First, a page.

People have been visiting this beautiful wooded valley on the River Dartfor nearly 1000 years, drawn to Buckfast in search of God. However, in 1882 that practice became a community when monks of the community of La Pierre-qui-vire in France relocated to the area to continue their monastic way of life when anti-clerical laws were enacted. Today it continues to be a spiritual, peaceful and active working monastery, prizing its deep rooted Benedictine spirituality and its rich heritage. You can visit the abbey for regular services and Mass, or simply browse, explore the gardens, visit the shop and have lunch in the Grange Restaurant. There are seasonal events, the gardens are free to wander around all year, and there’s parking on site.
Set on Riverford Organic’s Wash Farm, the Riverford Field Kitchen serves delicious, freshly picked seasonal produce with organic meat and fish options all in a relaxed, friendly environment. Guests share tables with dishes passed around to share.
This historic thatched inn has been welcoming guests since 1320, and today serves good food including delicious all-day Sunday roasts, accompanied by local ales and wines from around the world. Family run with a great atmosphere.
The Cott Inn Cott Lane, Dartington, Totnes TQ9 6HE (T: 01803 863777)
A family and dog friendly pub in a beautiful setting with a reputation for serving good quality, classic dishes. Dating from the 13th century this is a fine example of a traditional Devon long house and still retains lots of original features.
Roughly one kilometre (20 minutes depending on your pace) from the National Trust car park at Ringmore, and with a selection of footpaths to get to it, Ayrmer Cove is a quiet secluded beach on the South West Coast Path.
For anyone on holiday in South Devon it’s a peaceful place to sit and contemplate the natural scenery amongst the shingle, pebbles and rock pools, admiring the cliffs. It makes for a beautiful destination to walk to from Ringmore itself, which is a small village (population 230) with views towards the cove itself as well as Bigbury Bay – it makes for a wonderful holiday cottage destination in South Devon as well as a place to visit as part of your day.
Walking to the beach allows you to discover the surrounding woodland, wildlife and history of the area – taking in old smugglers’ routes and hedgerows that have been in situ since the 1800s.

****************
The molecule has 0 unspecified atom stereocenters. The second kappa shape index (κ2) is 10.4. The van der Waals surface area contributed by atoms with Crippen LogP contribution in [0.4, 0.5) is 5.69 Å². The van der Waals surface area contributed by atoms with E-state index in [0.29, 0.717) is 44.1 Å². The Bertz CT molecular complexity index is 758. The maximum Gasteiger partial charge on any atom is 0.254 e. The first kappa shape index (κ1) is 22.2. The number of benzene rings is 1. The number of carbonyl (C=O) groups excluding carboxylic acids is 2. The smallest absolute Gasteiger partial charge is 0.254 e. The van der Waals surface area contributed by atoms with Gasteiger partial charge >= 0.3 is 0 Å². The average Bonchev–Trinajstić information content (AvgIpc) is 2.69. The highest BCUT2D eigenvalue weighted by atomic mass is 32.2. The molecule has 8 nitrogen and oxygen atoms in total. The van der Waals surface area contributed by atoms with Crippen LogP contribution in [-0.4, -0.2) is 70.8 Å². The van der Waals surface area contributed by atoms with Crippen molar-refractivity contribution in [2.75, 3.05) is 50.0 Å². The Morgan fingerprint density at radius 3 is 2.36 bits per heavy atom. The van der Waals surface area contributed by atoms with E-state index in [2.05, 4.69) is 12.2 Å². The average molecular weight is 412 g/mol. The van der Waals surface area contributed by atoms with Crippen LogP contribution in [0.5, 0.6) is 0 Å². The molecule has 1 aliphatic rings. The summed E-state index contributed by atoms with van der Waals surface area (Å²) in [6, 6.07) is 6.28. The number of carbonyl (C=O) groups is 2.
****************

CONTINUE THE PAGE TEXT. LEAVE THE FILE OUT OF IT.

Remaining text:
It is a little tricky to get to so it’s not ideal for wheelchairs, and there aren’t any toilets or facilities at the beach itself so if you want to stay for a little while don’t forget to take snacks or a picnic if the weather is right. This is all about enjoying the environment that’s such a proud part of the National Trust – it’s everything a holiday in Devon is about, and yes, dogs are permitted all year round and will very much enjoy the walk!
In an Area of Outstanding Natural Beauty, Wonwell is a sandy beach on the east shore of the Erme river which joins Mothecombe at low tide. It affords visitors a large expanse to explore and is accessed via a woodland path from the road which takes about 10 minutes.
Alternatively, there is a slipway from the road to the shore of the river and at low tide you can walk along the edge to the beach itself, so make sure you get your timings right to make the most of this one.
Parking is limited at Wonwell Beach so keep that in mind when you’re heading over. Road parking allows for around 20 cars depending on their size and there aren’t really any facilities around, although there are toilets nearby. This does mean you need to be prepared if you’re heading there for the best part of the day, but also makes for a very peaceful experience whether it’s lounging about on the sand with a picnic in the summer, or a stroll in the cooler months, simply taking in the atmosphere.
Dogs are allowed on the beach all year round so it’s the perfect place to take them for a run around. Something to be careful of – do keep an eye on the tide to avoid getting cut off when it comes in and getting very wet en route back to dry land!
Glorious beach at the mouth of the Erme. Narrow lanes and very limited parking. No toilets, cafes etc - wonderful! Turning circle for cars just before the beach but expect to have to reverse back up the access lane to allow cars that are leaving to go back. A nightmare on Bank Holidays - parking almost impossible and expect to have to negotiate very tight spaces.